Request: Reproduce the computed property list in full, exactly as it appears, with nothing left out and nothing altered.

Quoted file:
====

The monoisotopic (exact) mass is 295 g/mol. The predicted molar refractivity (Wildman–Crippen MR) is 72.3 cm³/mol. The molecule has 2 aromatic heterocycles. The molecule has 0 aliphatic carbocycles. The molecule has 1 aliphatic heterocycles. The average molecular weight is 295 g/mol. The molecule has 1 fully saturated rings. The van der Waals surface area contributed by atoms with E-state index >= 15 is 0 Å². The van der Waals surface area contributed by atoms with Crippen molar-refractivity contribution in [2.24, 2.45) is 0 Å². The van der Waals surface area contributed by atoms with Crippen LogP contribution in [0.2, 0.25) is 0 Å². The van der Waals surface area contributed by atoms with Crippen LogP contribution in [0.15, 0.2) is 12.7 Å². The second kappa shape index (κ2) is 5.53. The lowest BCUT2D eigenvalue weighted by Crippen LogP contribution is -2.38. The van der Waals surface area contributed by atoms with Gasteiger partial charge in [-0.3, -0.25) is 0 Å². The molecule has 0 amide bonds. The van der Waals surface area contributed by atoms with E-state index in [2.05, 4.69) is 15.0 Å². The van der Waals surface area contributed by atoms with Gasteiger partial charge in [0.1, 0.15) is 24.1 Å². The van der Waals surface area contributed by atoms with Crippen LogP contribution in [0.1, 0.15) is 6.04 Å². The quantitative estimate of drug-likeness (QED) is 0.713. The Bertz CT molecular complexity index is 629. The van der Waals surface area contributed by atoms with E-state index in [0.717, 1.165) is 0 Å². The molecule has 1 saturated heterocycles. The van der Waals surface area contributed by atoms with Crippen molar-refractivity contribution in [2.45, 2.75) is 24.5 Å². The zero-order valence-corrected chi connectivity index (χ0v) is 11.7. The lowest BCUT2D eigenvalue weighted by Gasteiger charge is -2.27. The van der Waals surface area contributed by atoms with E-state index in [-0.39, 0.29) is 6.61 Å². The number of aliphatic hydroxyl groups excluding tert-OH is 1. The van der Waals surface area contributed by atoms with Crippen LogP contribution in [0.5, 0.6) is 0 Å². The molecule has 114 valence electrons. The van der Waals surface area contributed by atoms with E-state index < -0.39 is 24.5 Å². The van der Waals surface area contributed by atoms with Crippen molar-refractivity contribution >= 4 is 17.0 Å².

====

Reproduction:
The monoisotopic (exact) mass is 295 g/mol. The predicted molar refractivity (Wildman–Crippen MR) is 72.3 cm³/mol. The molecule has 2 aromatic heterocycles. The molecule has 0 aliphatic carbocycles. The molecule has 1 aliphatic heterocycles. The average molecular weight is 295 g/mol. The molecule has 1 fully saturated rings. The van der Waals surface area contributed by atoms with E-state index >= 15 is 0 Å². The van der Waals surface area contributed by atoms with Crippen molar-refractivity contribution in [2.24, 2.45) is 0 Å². The van der Waals surface area contributed by atoms with Crippen LogP contribution in [0.2, 0.25) is 0 Å². The van der Waals surface area contributed by atoms with Crippen LogP contribution in [0.15, 0.2) is 12.7 Å². The second kappa shape index (κ2) is 5.53. The lowest BCUT2D eigenvalue weighted by Crippen LogP contribution is -2.38. The van der Waals surface area contributed by atoms with Gasteiger partial charge in [-0.3, -0.25) is 0 Å². The molecule has 0 amide bonds. The van der Waals surface area contributed by atoms with E-state index in [2.05, 4.69) is 15.0 Å². The van der Waals surface area contributed by atoms with Gasteiger partial charge in [0.1, 0.15) is 24.1 Å². The van der Waals surface area contributed by atoms with Crippen LogP contribution in [0.1, 0.15) is 6.04 Å². The quantitative estimate of drug-likeness (QED) is 0.713. The Bertz CT molecular complexity index is 629. The van der Waals surface area contributed by atoms with E-state index in [0.717, 1.165) is 0 Å². The molecule has 1 saturated heterocycles. The van der Waals surface area contributed by atoms with Crippen molar-refractivity contribution in [2.45, 2.75) is 24.5 Å². The zero-order valence-corrected chi connectivity index (χ0v) is 11.7. The lowest BCUT2D eigenvalue weighted by Gasteiger charge is -2.27. The van der Waals surface area contributed by atoms with E-state index in [-0.39, 0.29) is 6.61 Å². The number of aliphatic hydroxyl groups excluding tert-OH is 1. The van der Waals surface area contributed by atoms with Crippen LogP contribution in [0.5, 0.6) is 0 Å². The molecule has 114 valence electrons. The van der Waals surface area contributed by atoms with E-state index < -0.39 is 24.5 Å². The van der Waals surface area contributed by atoms with Crippen molar-refractivity contribution >= 4 is 17.0 Å².